If there are public schools named for Bedford Forrest I think they should take his name off the door and put a few good books about him in the library and require students to read them alongside the works of Frederick Douglas and Sojourner Truth, and so on. In general it’s probably not a great idea to name schools for combatants in a civil war.
More generally, I believe the principle is the same as not flying the Confederate battle flag on government buildings—the flag, or the enshrinement of the Confederate hero in the school, is bound to make some people think they will not get the unbiased treatment they are entitled to, when they go into those places looking for education or for justice.
I feel differently about Civil War monuments on the battlefield sites, and squares and so on. These memorialize one aspect of the story: the struggle and sacrifice of white men fighting for what each side at the time conceived to be its nation. That’s only part of the whole story but it is important and it would be stupid and destructive to push it into oblivion. Those who cannot remember the past are condemned to . . . etc. At the same time, there could stand to be a few more monuments commemorating the struggle and sacrifice of other classes of people, particularly black people of the period, in and out of slavery. I’m for putting up more and tearing none down.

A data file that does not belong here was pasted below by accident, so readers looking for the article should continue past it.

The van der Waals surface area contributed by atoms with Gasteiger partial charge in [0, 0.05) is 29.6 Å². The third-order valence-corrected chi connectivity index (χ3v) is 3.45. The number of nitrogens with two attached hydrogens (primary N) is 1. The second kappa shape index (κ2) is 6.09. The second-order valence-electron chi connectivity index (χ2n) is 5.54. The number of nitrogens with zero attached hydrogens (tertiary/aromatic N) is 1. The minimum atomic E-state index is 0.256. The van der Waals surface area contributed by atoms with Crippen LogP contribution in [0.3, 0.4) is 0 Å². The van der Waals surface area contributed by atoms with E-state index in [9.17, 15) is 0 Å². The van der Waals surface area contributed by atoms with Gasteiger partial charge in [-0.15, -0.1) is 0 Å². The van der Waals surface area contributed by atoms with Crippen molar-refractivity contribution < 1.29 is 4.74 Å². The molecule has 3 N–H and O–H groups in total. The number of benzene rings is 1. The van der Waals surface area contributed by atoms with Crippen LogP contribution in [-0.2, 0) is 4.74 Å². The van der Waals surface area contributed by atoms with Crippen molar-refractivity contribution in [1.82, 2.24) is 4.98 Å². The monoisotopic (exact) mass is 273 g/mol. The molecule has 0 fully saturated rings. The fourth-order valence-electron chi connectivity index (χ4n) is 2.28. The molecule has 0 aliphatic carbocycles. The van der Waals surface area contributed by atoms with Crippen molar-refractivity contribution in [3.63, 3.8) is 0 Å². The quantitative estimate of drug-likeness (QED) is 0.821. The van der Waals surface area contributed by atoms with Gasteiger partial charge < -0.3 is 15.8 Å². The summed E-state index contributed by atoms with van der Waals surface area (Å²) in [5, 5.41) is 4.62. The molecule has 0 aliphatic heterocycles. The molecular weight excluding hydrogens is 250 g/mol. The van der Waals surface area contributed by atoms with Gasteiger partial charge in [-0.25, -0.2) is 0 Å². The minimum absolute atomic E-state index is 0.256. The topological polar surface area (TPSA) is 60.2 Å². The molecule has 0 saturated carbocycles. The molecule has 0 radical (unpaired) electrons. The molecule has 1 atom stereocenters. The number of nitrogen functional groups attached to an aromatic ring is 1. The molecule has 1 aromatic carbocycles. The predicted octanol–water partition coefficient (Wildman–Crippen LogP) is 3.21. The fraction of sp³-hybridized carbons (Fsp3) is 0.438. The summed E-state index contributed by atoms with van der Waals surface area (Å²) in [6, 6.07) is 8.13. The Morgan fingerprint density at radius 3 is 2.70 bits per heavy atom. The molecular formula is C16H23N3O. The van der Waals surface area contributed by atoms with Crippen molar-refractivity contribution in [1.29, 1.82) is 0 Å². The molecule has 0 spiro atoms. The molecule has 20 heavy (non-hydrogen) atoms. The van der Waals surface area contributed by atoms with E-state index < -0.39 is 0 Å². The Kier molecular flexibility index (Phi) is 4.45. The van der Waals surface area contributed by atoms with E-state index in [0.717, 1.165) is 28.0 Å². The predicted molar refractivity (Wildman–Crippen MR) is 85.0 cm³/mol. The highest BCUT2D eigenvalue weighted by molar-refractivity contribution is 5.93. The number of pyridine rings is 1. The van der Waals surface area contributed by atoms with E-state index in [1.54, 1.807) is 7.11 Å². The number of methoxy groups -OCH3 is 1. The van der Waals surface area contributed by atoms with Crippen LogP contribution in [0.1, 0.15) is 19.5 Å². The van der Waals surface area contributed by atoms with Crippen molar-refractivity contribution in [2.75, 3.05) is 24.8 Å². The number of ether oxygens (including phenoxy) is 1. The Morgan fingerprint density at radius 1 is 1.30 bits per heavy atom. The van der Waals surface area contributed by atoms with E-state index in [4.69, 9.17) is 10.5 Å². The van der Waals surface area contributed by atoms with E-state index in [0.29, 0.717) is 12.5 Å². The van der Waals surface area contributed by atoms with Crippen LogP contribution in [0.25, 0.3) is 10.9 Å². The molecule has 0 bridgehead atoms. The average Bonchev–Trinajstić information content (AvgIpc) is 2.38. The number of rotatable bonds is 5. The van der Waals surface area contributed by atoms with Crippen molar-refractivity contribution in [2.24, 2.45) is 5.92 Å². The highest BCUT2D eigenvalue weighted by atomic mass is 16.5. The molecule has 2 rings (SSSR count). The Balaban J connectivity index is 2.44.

You started out writing contemporary fiction, but your recent works have been historical fiction. What is it about the past that inspires you? Do you think you'll continue to write historical fiction?
Well, the story of Toussaint L'Ouverture and the Haitian Revolution struck me as a wonderful tale that few Americans knew anything about at the time I started working on it. . . . A discovery, that is.
And in general I think that diving into the past every so often is good for refreshing your sense of the present. I like to write a mix of contemporary and historical narratives.
What are you working on next?
A book with a basically contemporary setting, otherwise so weird I can’t really describe it, and a novel about the Creek Wars (which pitted Andrew Jackson against Lamochattee (aka Red Eagle and William Weatherford).
What are you reading now?
Mvskoke language instruction, Karl Kerenyi’s book on Dionysus, memoirs of Milfort, Davy Crocket, Benjamin Hawkins and Sam Dale, Yanvalou pour Charlie by Lionel Trouillot, essays by Edwidge Danticat, a book on the “Clovis” people in Pleistocene America, novel about Emily Dickinson by Jerome Charyn, novel about stock and bond traders by Cortwright McMeel, The Spiritual Exercises of Ignatius Loyola… you know, stuff like that.